Since 1990, the death rate from breast cancer in women has decreased by 2.3 percent annually, according to the American Cancer Society. Much of this decline is attributed to earlier detection.
The cure rate is now over 90 percent because patients are being proactive and doing breast self exams and getting their mammograms. Cancers are found earlier when they are most treatable.
Advancements in treatment options have also helped boost the statistics and save lives. One treatment, radiation therapy, has changed significantly over the past 10 years. Radiation therapy uses high-energy X-rays to kill or slow the growth of cancer cells that remain in the breast, chest wall or underarm area following surgery.
“Sinai-Grace uses an advanced, high-precision procedure called intensity-modulated radiation therapy (IMRT),” explains Dr. Holt. “IMRT is a better treatment because it optimizes the delivery of radiation to the breast by modulating the dose through many small beams. This gives a more even dose to the breast with fewer hot spots and less dosing to normal tissues such as the lung and heart.”
Common side effects of radiation, such as swelling, breast heaviness and sunburn-like changes, can be reduced with IMRT.
Treatment begins with a three-dimensional computed tomography (CT) scan of the patient. These images are fed into a special computer system that helps carefully plan and track the patient’s treatment. The computer calculates variable doses of radiation to target a tumor.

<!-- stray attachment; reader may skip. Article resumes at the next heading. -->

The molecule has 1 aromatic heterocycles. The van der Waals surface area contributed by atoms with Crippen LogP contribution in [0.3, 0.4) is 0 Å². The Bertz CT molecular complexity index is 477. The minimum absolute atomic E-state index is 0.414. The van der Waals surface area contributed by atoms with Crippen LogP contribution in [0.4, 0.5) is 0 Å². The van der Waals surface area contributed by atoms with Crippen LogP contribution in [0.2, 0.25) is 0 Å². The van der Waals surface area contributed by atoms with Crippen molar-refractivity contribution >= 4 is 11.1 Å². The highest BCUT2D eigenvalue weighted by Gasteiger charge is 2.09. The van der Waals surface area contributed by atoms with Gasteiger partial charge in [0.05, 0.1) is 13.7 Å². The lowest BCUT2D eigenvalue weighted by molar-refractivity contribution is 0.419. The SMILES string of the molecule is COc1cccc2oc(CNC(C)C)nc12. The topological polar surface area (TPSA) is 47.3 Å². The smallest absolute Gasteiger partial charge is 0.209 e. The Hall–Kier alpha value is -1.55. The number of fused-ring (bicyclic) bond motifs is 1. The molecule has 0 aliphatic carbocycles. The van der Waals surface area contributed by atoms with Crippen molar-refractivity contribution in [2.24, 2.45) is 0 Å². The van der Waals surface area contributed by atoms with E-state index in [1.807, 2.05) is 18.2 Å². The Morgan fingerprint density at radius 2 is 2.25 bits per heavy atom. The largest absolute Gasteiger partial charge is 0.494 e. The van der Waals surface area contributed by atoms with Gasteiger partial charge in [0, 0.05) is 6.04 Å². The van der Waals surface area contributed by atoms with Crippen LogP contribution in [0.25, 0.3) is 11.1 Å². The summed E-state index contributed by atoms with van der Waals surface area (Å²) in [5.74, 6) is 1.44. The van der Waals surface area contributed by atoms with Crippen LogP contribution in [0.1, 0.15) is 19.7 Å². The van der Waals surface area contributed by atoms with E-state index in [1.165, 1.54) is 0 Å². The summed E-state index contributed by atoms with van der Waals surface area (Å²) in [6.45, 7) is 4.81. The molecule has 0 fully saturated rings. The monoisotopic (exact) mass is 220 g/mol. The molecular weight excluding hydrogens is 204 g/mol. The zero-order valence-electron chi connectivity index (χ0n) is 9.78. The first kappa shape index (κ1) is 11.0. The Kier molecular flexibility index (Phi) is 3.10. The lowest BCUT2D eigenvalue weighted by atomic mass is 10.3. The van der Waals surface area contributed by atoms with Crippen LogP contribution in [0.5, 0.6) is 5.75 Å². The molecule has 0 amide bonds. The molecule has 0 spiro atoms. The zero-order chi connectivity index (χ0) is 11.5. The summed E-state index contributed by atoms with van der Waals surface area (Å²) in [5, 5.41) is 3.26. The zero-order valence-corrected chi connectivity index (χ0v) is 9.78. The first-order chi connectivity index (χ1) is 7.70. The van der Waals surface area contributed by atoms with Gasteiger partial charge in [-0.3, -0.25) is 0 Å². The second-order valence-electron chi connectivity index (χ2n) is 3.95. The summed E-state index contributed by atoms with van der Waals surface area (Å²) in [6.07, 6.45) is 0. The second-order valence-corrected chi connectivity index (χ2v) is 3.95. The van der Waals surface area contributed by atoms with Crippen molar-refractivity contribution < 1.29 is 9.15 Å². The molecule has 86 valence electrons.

At Sinai-Grace, a radiation oncologist, radiation therapists, dosimetrists and oncology nurses work together to manage the treatment. Treatments are generally given five days a week for six weeks or more.
During treatment a medical linear accelerator is used to generate the photons, or X-rays, used in IMRT. The patient lies on a treatment table while the linear accelerator delivers beams of radiation to the tumor from various directions.
IMRT can also be used on cancers of the prostate, head, neck, thyroid, lung, liver and brain. IMRT is ideal for treating irregularly shaped tumors. Rather than one large beam, as was used in the past, IMRT produces dozens of smaller, individual beams. Each beamlet can be programmed to give a specific dose based on the thickness of the tissue.
For more information about DMC Sinai-Grace Hospital’s cancer services or a referral to a Sinai-Grace oncologist, call 313-966-4800.